Friday, July 30, 2021

COVID-19 will end foreign medical tourism by Nigerians – Ex-Imo commissioner 

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Rayyan Alhassan
Rayyan Alhassan is a graduate of Journalism and Mass Communication at Sikkim Manipal University, Ghana. He is the acting Managing Editor at the Daily Nigerian newspaper, a position he has held for the past 3 years. He can be reached via [email protected], or, or @Rayyan88 on Twitter.
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A Senior Advocate of Nigeria, SAN, and former Attorney General of Imo State, Chukwuma-Machukwu Ume, says the COVID-19 pandemic has some salutary effects on Nigeria as it would end foreign medical tourism by the elite.

According to Mr Ume, who is a federalist lawyer and rapporteur of Victims of Persecution, a non-governmental organisation, the pandemic would compel the political leadership of Nigeria to build world-class medical facilities that would cater for the health needs of the people.

The erstwhile Imo State commissioner stated this in a statement issued on Sunday in Abuja while reacting to the ongoing construction of ultramodern Ebonyi State University Teaching Hospital in Uburu community area of the state.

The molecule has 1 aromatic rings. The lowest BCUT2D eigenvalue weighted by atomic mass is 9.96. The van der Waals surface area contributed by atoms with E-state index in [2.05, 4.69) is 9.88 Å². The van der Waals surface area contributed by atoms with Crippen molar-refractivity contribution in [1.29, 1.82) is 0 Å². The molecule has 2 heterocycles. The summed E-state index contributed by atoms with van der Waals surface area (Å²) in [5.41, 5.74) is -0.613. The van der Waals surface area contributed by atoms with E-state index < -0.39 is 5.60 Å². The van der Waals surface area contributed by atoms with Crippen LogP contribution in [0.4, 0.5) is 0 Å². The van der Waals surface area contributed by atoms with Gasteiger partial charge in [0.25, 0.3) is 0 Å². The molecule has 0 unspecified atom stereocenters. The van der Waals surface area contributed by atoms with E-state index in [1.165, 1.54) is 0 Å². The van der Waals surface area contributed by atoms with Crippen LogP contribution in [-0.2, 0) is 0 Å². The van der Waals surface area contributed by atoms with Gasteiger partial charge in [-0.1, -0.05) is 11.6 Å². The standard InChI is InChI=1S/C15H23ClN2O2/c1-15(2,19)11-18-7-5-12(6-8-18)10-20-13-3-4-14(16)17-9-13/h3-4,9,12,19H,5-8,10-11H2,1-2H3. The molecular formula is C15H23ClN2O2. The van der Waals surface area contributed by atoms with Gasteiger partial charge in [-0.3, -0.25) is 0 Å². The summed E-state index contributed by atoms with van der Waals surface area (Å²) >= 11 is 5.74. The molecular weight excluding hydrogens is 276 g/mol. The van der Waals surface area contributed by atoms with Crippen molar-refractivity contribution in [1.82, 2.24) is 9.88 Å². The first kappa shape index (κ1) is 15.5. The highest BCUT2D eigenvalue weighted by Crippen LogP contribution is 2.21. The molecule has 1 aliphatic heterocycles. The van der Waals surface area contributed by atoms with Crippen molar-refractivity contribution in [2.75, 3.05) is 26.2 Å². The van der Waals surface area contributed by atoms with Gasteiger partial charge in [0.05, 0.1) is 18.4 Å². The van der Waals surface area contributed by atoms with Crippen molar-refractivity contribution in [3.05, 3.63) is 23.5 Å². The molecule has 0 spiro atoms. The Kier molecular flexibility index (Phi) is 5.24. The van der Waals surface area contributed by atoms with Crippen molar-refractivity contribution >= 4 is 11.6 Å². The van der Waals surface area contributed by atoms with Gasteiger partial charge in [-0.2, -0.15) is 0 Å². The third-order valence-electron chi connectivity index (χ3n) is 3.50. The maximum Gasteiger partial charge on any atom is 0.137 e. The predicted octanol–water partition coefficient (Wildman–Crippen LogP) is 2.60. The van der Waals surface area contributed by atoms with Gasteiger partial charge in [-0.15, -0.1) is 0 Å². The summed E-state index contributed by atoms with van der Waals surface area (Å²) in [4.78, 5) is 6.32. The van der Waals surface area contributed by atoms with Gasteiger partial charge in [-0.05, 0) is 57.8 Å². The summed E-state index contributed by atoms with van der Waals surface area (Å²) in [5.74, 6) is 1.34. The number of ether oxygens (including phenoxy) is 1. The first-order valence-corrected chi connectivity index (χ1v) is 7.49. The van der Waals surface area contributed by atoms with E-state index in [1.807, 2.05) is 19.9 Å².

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Mr Ume who lauded Governor Dave Umahi of Ebonyi for his giant strides in improving the welfare of his people, noted that the teaching hospital upon completion would be the best in Africa.

He said: “The turn of events is showing that for some countries and people, the COVID-19 pandemic may end up with salutary effects. Some visionary leaders in Nigeria are looking inward as to end the age-long medical trips abroad.”

According to him, “the current ugly trend wherein Nigerian and African elites troop to Europe and America for medical treatment would soon end with them looking inwards to Nigeria.”

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The federalist lawyer, who inspected the teaching hospital project alongside Governor Umahi recently, disclosed that the facility which is about 75 per cent completion, would provide medical services in the treatment of debilitating diseases such as cancer, kidney diseases, tuberculosis and heart-related ailments in the country.

Recall that recently, Bill Gates, the co-chair of the Bill and Melinda Gates Foundation, BMGF, had said a country like Nigeria needs to invest more in primary healthcare to ensure it is well prepared for the next global pandemic.

The American billionaire had said more people die in Nigeria from primary healthcare deficit every year than the total number of deaths in Africa from the COVID-19 pandemic.

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